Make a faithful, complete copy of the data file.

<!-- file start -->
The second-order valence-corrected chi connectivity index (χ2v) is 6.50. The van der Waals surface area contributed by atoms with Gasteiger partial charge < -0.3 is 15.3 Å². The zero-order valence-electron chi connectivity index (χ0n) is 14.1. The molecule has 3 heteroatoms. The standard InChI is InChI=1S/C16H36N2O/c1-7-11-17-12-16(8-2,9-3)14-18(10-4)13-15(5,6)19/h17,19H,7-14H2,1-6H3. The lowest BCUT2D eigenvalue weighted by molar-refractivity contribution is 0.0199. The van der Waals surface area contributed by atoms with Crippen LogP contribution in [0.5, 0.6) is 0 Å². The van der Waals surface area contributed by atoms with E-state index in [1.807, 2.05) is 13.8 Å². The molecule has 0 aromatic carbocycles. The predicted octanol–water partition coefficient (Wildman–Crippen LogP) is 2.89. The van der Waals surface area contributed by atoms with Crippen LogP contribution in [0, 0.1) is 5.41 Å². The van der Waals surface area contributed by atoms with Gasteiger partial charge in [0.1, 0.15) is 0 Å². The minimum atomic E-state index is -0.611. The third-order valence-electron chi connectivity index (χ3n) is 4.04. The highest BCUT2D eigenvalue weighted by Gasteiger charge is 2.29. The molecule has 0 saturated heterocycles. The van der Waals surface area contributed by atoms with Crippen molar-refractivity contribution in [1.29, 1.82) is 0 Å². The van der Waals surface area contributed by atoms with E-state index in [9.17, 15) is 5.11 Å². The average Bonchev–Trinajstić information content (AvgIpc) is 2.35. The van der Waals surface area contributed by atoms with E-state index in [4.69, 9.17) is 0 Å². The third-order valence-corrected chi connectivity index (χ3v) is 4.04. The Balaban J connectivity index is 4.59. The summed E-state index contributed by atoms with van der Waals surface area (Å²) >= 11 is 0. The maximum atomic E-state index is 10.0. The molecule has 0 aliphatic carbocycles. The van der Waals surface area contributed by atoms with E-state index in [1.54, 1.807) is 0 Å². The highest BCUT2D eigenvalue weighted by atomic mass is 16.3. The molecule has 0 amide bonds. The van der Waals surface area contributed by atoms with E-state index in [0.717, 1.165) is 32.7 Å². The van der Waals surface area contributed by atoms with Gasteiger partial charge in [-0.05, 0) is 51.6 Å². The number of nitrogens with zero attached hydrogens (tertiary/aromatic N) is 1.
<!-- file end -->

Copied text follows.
The second-order valence-corrected chi connectivity index (χ2v) is 6.50. The van der Waals surface area contributed by atoms with Gasteiger partial charge < -0.3 is 15.3 Å². The zero-order valence-electron chi connectivity index (χ0n) is 14.1. The molecule has 3 heteroatoms. The standard InChI is InChI=1S/C16H36N2O/c1-7-11-17-12-16(8-2,9-3)14-18(10-4)13-15(5,6)19/h17,19H,7-14H2,1-6H3. The lowest BCUT2D eigenvalue weighted by molar-refractivity contribution is 0.0199. The van der Waals surface area contributed by atoms with Crippen LogP contribution in [0.5, 0.6) is 0 Å². The van der Waals surface area contributed by atoms with E-state index in [1.807, 2.05) is 13.8 Å². The molecule has 0 aromatic carbocycles. The predicted octanol–water partition coefficient (Wildman–Crippen LogP) is 2.89. The van der Waals surface area contributed by atoms with Crippen LogP contribution in [0, 0.1) is 5.41 Å². The van der Waals surface area contributed by atoms with Gasteiger partial charge in [0.1, 0.15) is 0 Å². The minimum atomic E-state index is -0.611. The third-order valence-electron chi connectivity index (χ3n) is 4.04. The highest BCUT2D eigenvalue weighted by Gasteiger charge is 2.29. The molecule has 0 saturated heterocycles. The van der Waals surface area contributed by atoms with Crippen molar-refractivity contribution in [1.29, 1.82) is 0 Å². The van der Waals surface area contributed by atoms with E-state index in [9.17, 15) is 5.11 Å². The average Bonchev–Trinajstić information content (AvgIpc) is 2.35. The van der Waals surface area contributed by atoms with E-state index in [4.69, 9.17) is 0 Å². The third-order valence-corrected chi connectivity index (χ3v) is 4.04. The Balaban J connectivity index is 4.59. The summed E-state index contributed by atoms with van der Waals surface area (Å²) >= 11 is 0. The maximum atomic E-state index is 10.0. The molecule has 0 aliphatic carbocycles. The van der Waals surface area contributed by atoms with E-state index in [1.54, 1.807) is 0 Å². The highest BCUT2D eigenvalue weighted by atomic mass is 16.3. The molecule has 0 amide bonds. The van der Waals surface area contributed by atoms with E-state index in [0.717, 1.165) is 32.7 Å². The van der Waals surface area contributed by atoms with Gasteiger partial charge in [-0.05, 0) is 51.6 Å². The number of nitrogens with zero attached hydrogens (tertiary/aromatic N) is 1.